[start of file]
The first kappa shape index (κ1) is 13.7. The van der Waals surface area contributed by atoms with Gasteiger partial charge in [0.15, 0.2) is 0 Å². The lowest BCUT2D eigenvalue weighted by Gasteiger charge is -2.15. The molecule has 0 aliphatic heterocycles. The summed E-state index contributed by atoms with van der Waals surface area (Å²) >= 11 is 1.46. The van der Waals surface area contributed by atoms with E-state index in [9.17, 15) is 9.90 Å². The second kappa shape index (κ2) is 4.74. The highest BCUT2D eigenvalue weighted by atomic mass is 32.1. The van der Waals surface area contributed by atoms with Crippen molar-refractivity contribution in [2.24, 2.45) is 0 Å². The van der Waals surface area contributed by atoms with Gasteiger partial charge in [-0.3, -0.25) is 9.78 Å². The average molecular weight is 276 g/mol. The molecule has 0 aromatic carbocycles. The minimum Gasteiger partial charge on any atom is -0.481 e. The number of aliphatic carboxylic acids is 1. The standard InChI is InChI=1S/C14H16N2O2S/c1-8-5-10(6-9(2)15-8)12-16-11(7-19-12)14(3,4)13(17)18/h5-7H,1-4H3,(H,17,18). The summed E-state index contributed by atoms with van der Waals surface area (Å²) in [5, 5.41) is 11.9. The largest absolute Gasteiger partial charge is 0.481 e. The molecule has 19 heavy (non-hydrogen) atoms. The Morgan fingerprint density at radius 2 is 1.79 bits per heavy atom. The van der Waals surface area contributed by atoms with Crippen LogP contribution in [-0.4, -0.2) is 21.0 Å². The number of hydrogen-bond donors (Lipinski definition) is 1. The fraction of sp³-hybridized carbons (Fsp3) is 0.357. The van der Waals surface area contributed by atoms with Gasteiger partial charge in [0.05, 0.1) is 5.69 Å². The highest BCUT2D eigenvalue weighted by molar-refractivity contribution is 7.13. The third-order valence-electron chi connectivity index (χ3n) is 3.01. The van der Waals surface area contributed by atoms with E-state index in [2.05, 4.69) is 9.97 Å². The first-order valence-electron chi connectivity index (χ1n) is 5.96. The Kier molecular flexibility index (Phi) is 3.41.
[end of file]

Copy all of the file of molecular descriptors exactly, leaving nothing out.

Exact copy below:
The first kappa shape index (κ1) is 13.7. The van der Waals surface area contributed by atoms with Gasteiger partial charge in [0.15, 0.2) is 0 Å². The lowest BCUT2D eigenvalue weighted by Gasteiger charge is -2.15. The molecule has 0 aliphatic heterocycles. The summed E-state index contributed by atoms with van der Waals surface area (Å²) >= 11 is 1.46. The van der Waals surface area contributed by atoms with E-state index in [9.17, 15) is 9.90 Å². The second kappa shape index (κ2) is 4.74. The highest BCUT2D eigenvalue weighted by atomic mass is 32.1. The van der Waals surface area contributed by atoms with Crippen molar-refractivity contribution in [2.24, 2.45) is 0 Å². The van der Waals surface area contributed by atoms with Gasteiger partial charge in [-0.3, -0.25) is 9.78 Å². The average molecular weight is 276 g/mol. The molecule has 0 aromatic carbocycles. The minimum Gasteiger partial charge on any atom is -0.481 e. The number of aliphatic carboxylic acids is 1. The standard InChI is InChI=1S/C14H16N2O2S/c1-8-5-10(6-9(2)15-8)12-16-11(7-19-12)14(3,4)13(17)18/h5-7H,1-4H3,(H,17,18). The summed E-state index contributed by atoms with van der Waals surface area (Å²) in [5, 5.41) is 11.9. The largest absolute Gasteiger partial charge is 0.481 e. The molecule has 19 heavy (non-hydrogen) atoms. The Morgan fingerprint density at radius 2 is 1.79 bits per heavy atom. The van der Waals surface area contributed by atoms with Crippen LogP contribution in [-0.4, -0.2) is 21.0 Å². The number of hydrogen-bond donors (Lipinski definition) is 1. The fraction of sp³-hybridized carbons (Fsp3) is 0.357. The van der Waals surface area contributed by atoms with Gasteiger partial charge in [0.05, 0.1) is 5.69 Å². The highest BCUT2D eigenvalue weighted by molar-refractivity contribution is 7.13. The third-order valence-electron chi connectivity index (χ3n) is 3.01. The van der Waals surface area contributed by atoms with E-state index in [2.05, 4.69) is 9.97 Å². The first-order valence-electron chi connectivity index (χ1n) is 5.96. The Kier molecular flexibility index (Phi) is 3.41.